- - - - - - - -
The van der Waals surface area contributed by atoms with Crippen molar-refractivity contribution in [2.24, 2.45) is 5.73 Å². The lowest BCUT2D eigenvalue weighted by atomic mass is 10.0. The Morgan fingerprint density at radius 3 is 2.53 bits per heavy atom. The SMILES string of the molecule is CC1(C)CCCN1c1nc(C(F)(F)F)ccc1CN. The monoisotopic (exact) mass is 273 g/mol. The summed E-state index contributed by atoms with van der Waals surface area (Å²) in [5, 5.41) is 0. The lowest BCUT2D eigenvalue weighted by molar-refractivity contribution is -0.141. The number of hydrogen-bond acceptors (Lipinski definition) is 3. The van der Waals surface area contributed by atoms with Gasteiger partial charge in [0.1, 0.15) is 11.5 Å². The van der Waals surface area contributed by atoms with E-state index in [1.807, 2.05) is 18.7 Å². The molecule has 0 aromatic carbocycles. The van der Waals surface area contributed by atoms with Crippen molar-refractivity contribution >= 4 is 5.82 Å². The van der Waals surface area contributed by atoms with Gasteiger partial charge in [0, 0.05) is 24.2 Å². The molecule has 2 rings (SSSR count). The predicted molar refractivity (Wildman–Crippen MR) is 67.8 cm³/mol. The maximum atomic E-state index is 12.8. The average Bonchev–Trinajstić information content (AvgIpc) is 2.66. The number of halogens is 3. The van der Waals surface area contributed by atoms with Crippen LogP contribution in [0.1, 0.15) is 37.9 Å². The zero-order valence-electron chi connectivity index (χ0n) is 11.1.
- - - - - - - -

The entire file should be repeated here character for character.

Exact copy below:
The van der Waals surface area contributed by atoms with Crippen molar-refractivity contribution in [2.24, 2.45) is 5.73 Å². The lowest BCUT2D eigenvalue weighted by atomic mass is 10.0. The Morgan fingerprint density at radius 3 is 2.53 bits per heavy atom. The SMILES string of the molecule is CC1(C)CCCN1c1nc(C(F)(F)F)ccc1CN. The monoisotopic (exact) mass is 273 g/mol. The summed E-state index contributed by atoms with van der Waals surface area (Å²) in [5, 5.41) is 0. The lowest BCUT2D eigenvalue weighted by molar-refractivity contribution is -0.141. The number of hydrogen-bond acceptors (Lipinski definition) is 3. The van der Waals surface area contributed by atoms with Gasteiger partial charge in [0.1, 0.15) is 11.5 Å². The van der Waals surface area contributed by atoms with E-state index in [1.807, 2.05) is 18.7 Å². The molecule has 0 aromatic carbocycles. The van der Waals surface area contributed by atoms with Crippen molar-refractivity contribution >= 4 is 5.82 Å². The van der Waals surface area contributed by atoms with Gasteiger partial charge in [0, 0.05) is 24.2 Å². The molecule has 2 rings (SSSR count). The predicted molar refractivity (Wildman–Crippen MR) is 67.8 cm³/mol. The maximum atomic E-state index is 12.8. The average Bonchev–Trinajstić information content (AvgIpc) is 2.66. The number of halogens is 3. The van der Waals surface area contributed by atoms with Crippen LogP contribution in [0.1, 0.15) is 37.9 Å². The zero-order valence-electron chi connectivity index (χ0n) is 11.1.